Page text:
I don’t usually make resolutions. I’m the type of person that doesn’t wait when I want to start a new habit or change my ways, and I’m usually disciplined enough to see it through. But I do set themes.

A theme is an overarching principle that describes how I’d like to live my life and make my choices over the next year. I alternate between picking themes for the traditional new year and for the academic year. Past themes include Defining (2010), Good enough (2013), Self preservation (2015), and Healthy (2017).

I’ve spent a lot of time reflecting this summer more generally on what I want my post-sabbatical life to look like. How do I contain the chaos so that I am more present at work and at home? How do I not let myself get overwhelmed with the sheer volume of work? How do I make better choices about how to spend my time? As I reflected, two themes emerged, and I realized that they are in fact linked.

So this year, I have a dual theme for the academic year: Meaning and Challenge.

THEME #1: MEANING

Meaning, to me, encompasses 2 parts:

  1. Doing important and relevant work to improve the world/my campus/my communities. I have a limited amount of time and energy, and I want to spend both in ways that “count”. I want to make sure that the projects I choose, and the actions I take every day, fit my core priorities: broadening participation in computing and STEM; integrating civic engagement and “computing for good” into computer science classes; empowering girls to become leaders; working for justice and equity more broadly.
  2. Working with purpose and intention. Sabbatical, and its relative lack of distractions, allowed me to be present and mindful in my work, and this is one of the things I enjoyed most about my sabbatical. I want to make sure to carry this mindfulness over to my post-sabbatical work days. This will be more challenging given the increase in the demands on my time and the number of distractions I’ll face (no more hiding out at home ignoring the world for hours!). Working with purpose and intention also means setting, and honoring, my priorities, particularly when it comes to deciding when I should say “yes” to an opportunity, or how I decide what tasks to work on during the day.

THEME #2: CHALLENGE

Working with meaning and purpose means getting out of my comfort zone, and doing hard and uncomfortable (and possibly unpopular) things. It means being brave enough to stand up for what I believe in. As a newly minted full professor, I believe I have a responsibility to do so — to be brave enough to use my power and my voice to improve my communities. I don’t like being uncomfortable, so this will definitely be a challenge for me.

But I also want to pursue the fun parts of “challenge” this year by taking new risks and testing my limits in new ways. I’ve thought about doing a triathlon for a while, and I think I’m going to plan for one for next summer. Taekwondo continues to be a fun challenge for me (particularly now that we are sparring in class!), and I might try competing in a tournament this year.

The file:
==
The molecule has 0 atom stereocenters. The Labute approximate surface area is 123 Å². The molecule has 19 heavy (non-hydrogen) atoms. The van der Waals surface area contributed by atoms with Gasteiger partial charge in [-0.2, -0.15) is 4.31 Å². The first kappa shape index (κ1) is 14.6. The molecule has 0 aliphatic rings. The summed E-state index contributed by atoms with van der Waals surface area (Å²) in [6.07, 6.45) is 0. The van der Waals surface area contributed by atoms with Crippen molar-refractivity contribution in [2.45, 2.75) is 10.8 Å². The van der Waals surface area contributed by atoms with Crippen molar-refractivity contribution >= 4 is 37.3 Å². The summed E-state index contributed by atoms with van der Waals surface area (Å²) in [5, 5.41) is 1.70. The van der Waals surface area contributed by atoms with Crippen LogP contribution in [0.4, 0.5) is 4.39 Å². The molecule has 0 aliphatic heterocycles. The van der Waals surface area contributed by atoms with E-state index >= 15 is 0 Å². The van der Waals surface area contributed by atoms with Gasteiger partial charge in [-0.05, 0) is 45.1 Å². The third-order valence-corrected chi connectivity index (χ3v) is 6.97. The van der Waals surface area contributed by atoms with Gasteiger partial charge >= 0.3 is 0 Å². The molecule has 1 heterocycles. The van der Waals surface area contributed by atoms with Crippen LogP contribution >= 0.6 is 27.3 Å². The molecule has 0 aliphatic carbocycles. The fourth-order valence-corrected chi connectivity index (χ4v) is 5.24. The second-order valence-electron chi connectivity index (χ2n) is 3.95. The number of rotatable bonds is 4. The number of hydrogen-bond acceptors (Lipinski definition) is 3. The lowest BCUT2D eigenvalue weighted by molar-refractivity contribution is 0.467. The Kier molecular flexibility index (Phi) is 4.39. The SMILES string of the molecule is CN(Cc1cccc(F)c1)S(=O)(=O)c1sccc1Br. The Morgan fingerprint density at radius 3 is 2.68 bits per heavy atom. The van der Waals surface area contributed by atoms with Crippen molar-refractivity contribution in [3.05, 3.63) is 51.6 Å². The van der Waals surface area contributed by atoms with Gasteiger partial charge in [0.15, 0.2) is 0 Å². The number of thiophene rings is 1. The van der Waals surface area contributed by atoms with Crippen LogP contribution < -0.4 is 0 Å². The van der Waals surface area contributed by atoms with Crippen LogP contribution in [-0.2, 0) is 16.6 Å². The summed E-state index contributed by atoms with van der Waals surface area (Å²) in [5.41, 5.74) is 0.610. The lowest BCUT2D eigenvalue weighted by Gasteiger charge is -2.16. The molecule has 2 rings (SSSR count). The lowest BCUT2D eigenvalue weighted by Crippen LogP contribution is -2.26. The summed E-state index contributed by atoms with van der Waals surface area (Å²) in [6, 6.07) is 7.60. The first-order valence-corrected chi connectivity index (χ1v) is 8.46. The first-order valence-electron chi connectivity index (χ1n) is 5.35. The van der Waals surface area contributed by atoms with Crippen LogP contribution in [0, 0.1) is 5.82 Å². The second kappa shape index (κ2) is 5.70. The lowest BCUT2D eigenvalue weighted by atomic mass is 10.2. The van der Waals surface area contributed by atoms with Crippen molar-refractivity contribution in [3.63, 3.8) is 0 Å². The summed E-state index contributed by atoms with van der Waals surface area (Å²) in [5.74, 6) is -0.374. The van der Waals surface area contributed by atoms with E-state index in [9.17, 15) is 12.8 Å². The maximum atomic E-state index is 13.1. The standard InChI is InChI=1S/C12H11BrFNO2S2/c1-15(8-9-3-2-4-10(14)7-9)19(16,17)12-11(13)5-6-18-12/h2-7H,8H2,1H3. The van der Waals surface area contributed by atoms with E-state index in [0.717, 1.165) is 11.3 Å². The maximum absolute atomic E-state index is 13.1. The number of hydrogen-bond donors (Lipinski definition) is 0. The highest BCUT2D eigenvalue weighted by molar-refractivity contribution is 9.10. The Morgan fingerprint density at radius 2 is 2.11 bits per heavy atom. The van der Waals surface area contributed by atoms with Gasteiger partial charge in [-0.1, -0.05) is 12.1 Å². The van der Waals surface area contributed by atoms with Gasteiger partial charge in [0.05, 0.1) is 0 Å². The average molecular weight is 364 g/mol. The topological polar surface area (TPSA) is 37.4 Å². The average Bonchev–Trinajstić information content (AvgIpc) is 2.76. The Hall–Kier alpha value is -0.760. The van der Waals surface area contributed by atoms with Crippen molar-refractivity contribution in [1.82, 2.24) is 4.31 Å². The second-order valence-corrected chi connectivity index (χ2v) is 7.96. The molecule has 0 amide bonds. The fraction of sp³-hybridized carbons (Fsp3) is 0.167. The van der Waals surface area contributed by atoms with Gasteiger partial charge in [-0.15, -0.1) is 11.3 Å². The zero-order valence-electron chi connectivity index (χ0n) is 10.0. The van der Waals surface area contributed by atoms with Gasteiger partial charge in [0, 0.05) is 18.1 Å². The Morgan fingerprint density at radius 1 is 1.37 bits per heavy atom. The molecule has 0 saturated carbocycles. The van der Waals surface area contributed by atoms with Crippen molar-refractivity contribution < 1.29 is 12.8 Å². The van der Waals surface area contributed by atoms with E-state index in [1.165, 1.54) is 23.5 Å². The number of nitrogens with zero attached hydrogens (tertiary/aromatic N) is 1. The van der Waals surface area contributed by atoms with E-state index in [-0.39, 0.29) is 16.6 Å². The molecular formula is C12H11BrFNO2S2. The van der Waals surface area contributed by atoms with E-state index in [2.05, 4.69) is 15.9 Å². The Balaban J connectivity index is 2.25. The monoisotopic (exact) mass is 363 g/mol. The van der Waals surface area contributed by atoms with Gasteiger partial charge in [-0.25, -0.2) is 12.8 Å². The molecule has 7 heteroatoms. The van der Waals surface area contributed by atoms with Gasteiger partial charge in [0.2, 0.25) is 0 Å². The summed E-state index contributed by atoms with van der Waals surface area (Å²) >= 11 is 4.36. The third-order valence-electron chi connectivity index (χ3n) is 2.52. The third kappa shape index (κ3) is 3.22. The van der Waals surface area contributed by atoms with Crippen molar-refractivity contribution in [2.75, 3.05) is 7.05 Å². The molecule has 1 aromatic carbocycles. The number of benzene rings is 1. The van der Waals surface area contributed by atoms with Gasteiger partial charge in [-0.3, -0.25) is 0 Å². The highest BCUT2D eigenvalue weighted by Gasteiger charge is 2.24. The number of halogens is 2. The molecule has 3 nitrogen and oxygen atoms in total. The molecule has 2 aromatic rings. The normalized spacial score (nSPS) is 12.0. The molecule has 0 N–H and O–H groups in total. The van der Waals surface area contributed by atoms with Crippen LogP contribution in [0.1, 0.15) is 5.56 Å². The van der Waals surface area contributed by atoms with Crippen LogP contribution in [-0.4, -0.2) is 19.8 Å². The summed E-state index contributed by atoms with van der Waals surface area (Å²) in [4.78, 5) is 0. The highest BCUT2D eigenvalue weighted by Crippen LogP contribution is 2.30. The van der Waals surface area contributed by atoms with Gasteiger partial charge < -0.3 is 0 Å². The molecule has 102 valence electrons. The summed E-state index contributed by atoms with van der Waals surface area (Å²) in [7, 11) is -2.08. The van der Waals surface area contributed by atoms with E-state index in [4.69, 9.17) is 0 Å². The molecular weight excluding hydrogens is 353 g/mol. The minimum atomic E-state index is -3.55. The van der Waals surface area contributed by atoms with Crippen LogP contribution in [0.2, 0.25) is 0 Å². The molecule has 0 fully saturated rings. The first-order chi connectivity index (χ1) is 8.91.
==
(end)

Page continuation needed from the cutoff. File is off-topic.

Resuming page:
I’m very excited to see how these themes play out this year, in my work life and my home life.

What are your themes for the year, readers? I would love to hear them in the comments.

Summer plans

Well, it had to happen eventually — my year-long sabbatical is now over, and I’m officially into summer. Which means it’s time for summer plans and setting summer goals.

Since I’m a visual person, this year I decided to make a big ol’ summer calendar and write/draw out all of my responsibilities, goals, etc. on it. I found this exercise immensely helpful — and as a bonus, it helped me figure out which weeks the kids have various camps. With 2 kids in 2 different age groups (for camp program purposes), you can imagine how complicated this becomes. In fact, there are only 4 weeks this summer where both kids are in the same camp/location at the same time.

Summer calendar

Summer calendar, in progress last week. It is much more filled in now!

We also decided this summer to purposely not schedule the kids for the entire summer. So there are weeks or partial weeks where the kids are hanging out at home with me. After a disastrous day last week where I spent more time dealing with kid shenanigans (my own and the neighbors) than on the work I needed to complete, I came up with a daily task list for the kids to complete on the days they are home with me. So far it’s worked really well.

Summer to-do list for kids.

Thank you, Pinterest, for inspiring the entries on this list.